Spotify has muted R. Kelly
Ten days after members of Hollywood’s Time’s Up movement officially pledged support to #MuteRKelly, an effort to shut down the singer and alleged sexual abuser’s concerts, major streaming service Spotify has announced his work will no longer be promoted on their platform. According to a statement provided to Billboard, Kelly’s music has been removed “from all Spotify owned and operated playlists and algorithmic recommendations such as Discover Weekly.” (It will still be available to stream.) The move comes as part of the company’s Hate Content and Hateful Conduct policy which, on the topic of hateful behavior by artists, states:
We don’t censor content because of an artist’s or creator’s behavior, but we want our editorial decisions - what we choose to program - to reflect our values. When an artist or creator does something that is especially harmful or hateful (for example, violence against children and sexual violence), it may affect the ways we work with or support that artist or creator.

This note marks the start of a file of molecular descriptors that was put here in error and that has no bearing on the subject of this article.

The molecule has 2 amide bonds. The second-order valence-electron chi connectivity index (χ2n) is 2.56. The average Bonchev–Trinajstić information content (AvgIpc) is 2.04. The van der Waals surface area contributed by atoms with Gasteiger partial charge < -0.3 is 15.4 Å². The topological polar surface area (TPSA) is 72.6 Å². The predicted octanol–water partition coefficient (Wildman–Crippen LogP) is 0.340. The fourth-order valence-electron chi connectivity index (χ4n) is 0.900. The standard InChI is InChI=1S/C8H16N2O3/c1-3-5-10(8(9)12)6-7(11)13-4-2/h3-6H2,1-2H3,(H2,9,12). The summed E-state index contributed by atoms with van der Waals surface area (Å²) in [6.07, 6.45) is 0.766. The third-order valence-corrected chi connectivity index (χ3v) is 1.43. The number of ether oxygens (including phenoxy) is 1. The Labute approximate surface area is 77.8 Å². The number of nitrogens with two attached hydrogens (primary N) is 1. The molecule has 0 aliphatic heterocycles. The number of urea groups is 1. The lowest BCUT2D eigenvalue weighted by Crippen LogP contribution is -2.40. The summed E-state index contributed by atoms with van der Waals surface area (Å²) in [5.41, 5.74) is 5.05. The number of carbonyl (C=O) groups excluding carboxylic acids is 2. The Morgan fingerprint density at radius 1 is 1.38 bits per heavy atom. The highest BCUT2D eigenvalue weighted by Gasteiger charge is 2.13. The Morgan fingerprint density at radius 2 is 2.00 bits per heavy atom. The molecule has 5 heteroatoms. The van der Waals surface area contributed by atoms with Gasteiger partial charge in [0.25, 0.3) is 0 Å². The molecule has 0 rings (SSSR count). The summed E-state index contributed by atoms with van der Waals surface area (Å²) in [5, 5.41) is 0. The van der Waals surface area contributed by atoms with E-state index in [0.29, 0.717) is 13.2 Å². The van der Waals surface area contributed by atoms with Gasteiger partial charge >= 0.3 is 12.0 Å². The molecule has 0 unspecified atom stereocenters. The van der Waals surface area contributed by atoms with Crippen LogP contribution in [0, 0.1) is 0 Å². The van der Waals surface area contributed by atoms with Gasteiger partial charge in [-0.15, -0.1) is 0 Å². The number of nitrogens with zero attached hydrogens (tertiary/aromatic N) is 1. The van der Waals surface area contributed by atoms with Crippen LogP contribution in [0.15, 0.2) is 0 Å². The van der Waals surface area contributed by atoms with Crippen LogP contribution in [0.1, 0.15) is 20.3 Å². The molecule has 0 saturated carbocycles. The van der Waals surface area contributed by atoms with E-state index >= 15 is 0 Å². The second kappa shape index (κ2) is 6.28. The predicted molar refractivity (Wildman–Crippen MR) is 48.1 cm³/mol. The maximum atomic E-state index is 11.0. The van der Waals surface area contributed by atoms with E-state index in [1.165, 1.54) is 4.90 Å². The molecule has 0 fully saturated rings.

While Kelly will still be able to make money off of Spotify plays, his removal from promotional playlists will undoubtedly result in financial loss. Inclusion in Spotify’s official playlists is almost a guarantee of millions of additional streams and has become an essential tool for labels looking to promote artists.
So far, Spotify is the only major streaming service that has taken action to distance itself from Kelly. Radio stations, too, have been slow to cut ties with the singer, with the exception of the Tom Joyner Morning Show which last month banned all R. Kelly music. That said, Spotify’s move is not just a hit to the industry insulation Kelly has long enjoyed; it’s a signal to other major industry entities that the risk of doing nothing about the singer may now outweighs the risk of alienating him.
Update:The New York Times reports that in addition to R.Kelly, XXXtentacion's music has been removed from official playlists as well. The Florida rapper is currently facing charges of aggravated battery, domestic battery, false imprisonment, and witness-tampering.
Listen to the conversation between Kenyette Barnes and Ann-Derrick Gaillot on The Outline World Dispatch.